평론가들의 번지르르한 평을 등에 업고 서점에서 선량한 독자를 유혹하고 있는 수많은 소설과 수필을 보면서 가끔 우리 작가와 평론가들이 독자들을 상대로 부정직한 노름을 하고 있다는 생각을 한다.등에 업다 means "to carry (a person, a pack, etc.) on one's back." One idiomatic meaning of this expression is "to rely on a person's authority, influence, or power." The above quote is using the idiomatic meaning of the expression to say that the authors are relying on the influence of the book reviewers to sell their books.
Looking in the bookstores at all the novels and essays using the glowing praises of book reviewers to seduce naive readers, I sometimes think that the authors and book reviewers are in cahoots to deal readers a dirty hand.
Okay. I understand the idiomatic meaning of 등에 업다, but does it really make sense? Think about it for a second. The authors are carrying the praises of the book reviewers on their backs. In other words, the authors are the ones carrying the burden, not the book reviewers, right? So if the authors are carrying the burden, wouldn't it be the book reviewers who are relying on the authors, not vice versa?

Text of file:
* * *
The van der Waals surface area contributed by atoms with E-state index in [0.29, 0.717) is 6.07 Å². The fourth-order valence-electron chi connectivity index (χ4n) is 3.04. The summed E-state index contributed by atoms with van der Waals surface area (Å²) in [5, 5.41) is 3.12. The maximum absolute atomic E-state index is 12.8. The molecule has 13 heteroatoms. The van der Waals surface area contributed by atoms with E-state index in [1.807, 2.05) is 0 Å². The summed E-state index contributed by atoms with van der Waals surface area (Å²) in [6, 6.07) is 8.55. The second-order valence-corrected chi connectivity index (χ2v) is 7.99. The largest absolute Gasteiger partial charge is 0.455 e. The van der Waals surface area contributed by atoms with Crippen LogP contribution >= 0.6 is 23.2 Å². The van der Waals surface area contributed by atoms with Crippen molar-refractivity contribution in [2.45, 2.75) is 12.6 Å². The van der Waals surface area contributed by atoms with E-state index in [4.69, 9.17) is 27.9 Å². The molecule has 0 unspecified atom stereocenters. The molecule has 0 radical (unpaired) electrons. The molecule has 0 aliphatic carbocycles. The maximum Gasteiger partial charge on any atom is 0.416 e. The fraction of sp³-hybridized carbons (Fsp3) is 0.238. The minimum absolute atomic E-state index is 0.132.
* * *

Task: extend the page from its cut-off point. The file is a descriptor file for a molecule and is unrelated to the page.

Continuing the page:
Okay, so what is my point? Well, I do not have a point, except to say that I find the idiom a little strange.
By the way, the idiom 등에 업다 means the same as 등대다.
Thursday, January 27, 2005
The sentence caught my attention because 놀려 먹는다 just seemed a little strange for some reason. I think I have probably heard the expression before, but it still seemed strange. However, one expression I have heard quite often is, 잊어 먹었다, which means, "I completely forgot."
"아이들이 그를 병신이라고 놀려 먹는다. "